• the organization must be legally constituted or have an experienced fiscal sponsor  through which to receive money.

DELIVERABLES

This grant is an activity-based contract; therefore funding is contingent upon the achievement of certain deliverables.

 

Activities

Increased coverage of essential and differentiated services for KP and PLHIV through:

  • Development and implementation of social media advocacy campaigns on HST and PrEP; and
  • Sensitization sessions targeting MSM engaged through social media campaign – off-line support e.g. hotline, one on one/group counselling, podcasts,  etc.

Outputs/ Means of Verification

Del 1: Development and implementation of social media advocacy campaigns on HST and PrEP

  • Communications campaign plan i.e. detailing target audience, communications objectives, message/content, expected outcome, and delivery channel etc.

 

Del2: social media advocacy campaigns on HST and PrEP roll out

Progress report detailing:

  • Campaign materials developed and posted (videos, e-posters, interactive social media posts – vlogs, blogs, tweets, post, share competitions using social media influencers)
  • number of social media posts,
  • number of likes, comments, shares and saves

Del 3: Sensitization sessions targeting MSM engaged through social media campaign – off-line support e.g. hotline, one on one/group counselling, podcasts etc.

Progress report detailing:

  • Number of MSM and KP sensitized re PrEP through hotline, one on one/group counselling
  • Number of clients referred to services through offline support

ANNUAL PAYMENT SCHEDULE

Year 1

  • 30% of payment triggered by the advocacy campaign plan
  • 40% of payment triggered by the implementation of the Advocacy campaign plan
  • 30% of payment triggered by the increased awareness of KPs evidenced by the number of views/shares/hits/tweets/retweets of the campaign posts (total achievement of reach target equal to 100% of total target)

Year 2

  • 60% of payment triggered by the implementation of the yr2 Advocacy campaign plan including updated/revised campaign materials and new public relations events
  • 40% of payment triggered by the increased awareness of KPs evidenced by the number of views/shares/hits/tweets/retweets of the campaign posts (total achievement of reach target equal to 100% of total target)

Over the life of the grant any undisbursed funds on the grant awards shall be rolled over to the subsequent year (subject to availability of funds). Unused balances will not be disbursed after the grant has expired.

 

QUALITY ASSURANCE ELEMENTS

  • The community advocacy campaign plan must be submitted with the application. CVC will provide the necessary templates for the advocacy campaign plan. (see Annex D)
  • The reach targets will be agreed with CVC before the signing of the contract.
  • Activities to follow up on the implementation of advocacy campaign plans should be in the template of the proposal.

REQUIREMENTS

The advocacy campaign must target MSM with activities tailored to address barriers to uptake of HST and PrEP.

 

EVALUATION PROCESS

When preparing your proposal, please take into account the evaluation criteria and their descriptions established in ANNEX D.

Once the proposals are received, they will be evaluated by an evaluation committee made up of CVC’s members and external experts, based the evaluation criteria mentioned above.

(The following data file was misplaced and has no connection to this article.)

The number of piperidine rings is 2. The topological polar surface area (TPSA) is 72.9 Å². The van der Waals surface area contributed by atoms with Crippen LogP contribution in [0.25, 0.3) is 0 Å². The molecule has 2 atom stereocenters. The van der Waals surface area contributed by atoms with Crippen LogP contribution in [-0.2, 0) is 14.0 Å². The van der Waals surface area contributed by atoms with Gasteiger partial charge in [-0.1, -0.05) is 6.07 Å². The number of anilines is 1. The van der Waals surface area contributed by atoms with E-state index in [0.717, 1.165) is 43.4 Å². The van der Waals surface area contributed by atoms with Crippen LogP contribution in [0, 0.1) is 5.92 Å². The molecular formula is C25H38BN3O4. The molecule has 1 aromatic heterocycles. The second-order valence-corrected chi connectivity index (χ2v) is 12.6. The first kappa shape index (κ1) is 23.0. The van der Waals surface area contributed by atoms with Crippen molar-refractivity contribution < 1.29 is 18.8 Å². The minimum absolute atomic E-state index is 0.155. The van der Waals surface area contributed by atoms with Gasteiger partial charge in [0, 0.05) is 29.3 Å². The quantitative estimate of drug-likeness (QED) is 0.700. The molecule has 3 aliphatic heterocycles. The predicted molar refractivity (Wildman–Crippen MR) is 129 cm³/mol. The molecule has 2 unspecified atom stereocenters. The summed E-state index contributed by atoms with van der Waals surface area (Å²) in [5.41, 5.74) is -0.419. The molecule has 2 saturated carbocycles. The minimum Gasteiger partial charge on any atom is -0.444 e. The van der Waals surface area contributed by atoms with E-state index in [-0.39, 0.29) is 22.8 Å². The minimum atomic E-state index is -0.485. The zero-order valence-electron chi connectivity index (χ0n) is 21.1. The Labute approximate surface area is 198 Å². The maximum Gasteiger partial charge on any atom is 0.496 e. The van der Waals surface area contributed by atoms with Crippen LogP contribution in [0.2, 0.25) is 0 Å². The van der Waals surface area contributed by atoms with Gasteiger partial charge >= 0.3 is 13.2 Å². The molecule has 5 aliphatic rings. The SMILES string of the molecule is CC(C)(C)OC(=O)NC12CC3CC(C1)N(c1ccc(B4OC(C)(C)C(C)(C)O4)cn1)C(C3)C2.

The organization whose project is shortlisted will participate in an assessment of its institutional capacity and a review process of the project with CVC’s coordinator. If this process is satisfactorily completed, the mini grant contract will be signed.

 

DEADLINE FOR SUBMISSION OF APPLICATIONS

Monday, July 3, 2023

 

IMPLEMENTATION PERIOD

Two (2) year grant commencing July 2023 (contingent upon a satisfactory progress evaluation after the first quarter of the grant has been completed).

 

PERFORMANCE EVALUATION

Successful grantees will be given individual organizational capacity building for the finalization of their M&E plan, use of the relevant forms and web-based system and general monitoring and evaluation. A capacity development assessment will be conducted with mini- grantees to determine the need for capacity building and a plan developed. All capacity building activities will use post evaluation techniques to determine knowledge transfer and mastery.

All organizations funded through this grant process will be required to provide progress reports and to achieve an agreed set of deliverables.

CVC will schedule individual meetings with project partners to review their performance during the life of their project. These sessions will be an opportunity for partners to also provide feedback directly to CVC about its performance and the effectiveness of its support initiatives.

Deliverables shall be submitted to the technical officer as stipulated. In evaluating the deliverables, CVC shall verify compliance with the formal aspects of submission, the relevance and completion of the planned activities and the extent to which the established objectives have been achieved.

The deliverables will be analyzed and the evaluation process will be carried out within fifteen (15) working days of the date of submission. CVC may approve reports with comments, and shall communicate in writing these to the grantee so it can remedy them in the stipulated time. In the event that the deliverables are not approved, records shall be made of the reasons for withholding approval, which will be communicated in writing.

Reasons for withholding approval of the reports are, failure to carry out the planned actions, objectives and/or goals in a time and manner consistent with the activities schedule, unauthorized changes in performance, and failure to submit the supporting documentation in the stipulated format.

If the deliverable is approved, the corresponding disbursement payment related to the submission shall be made available.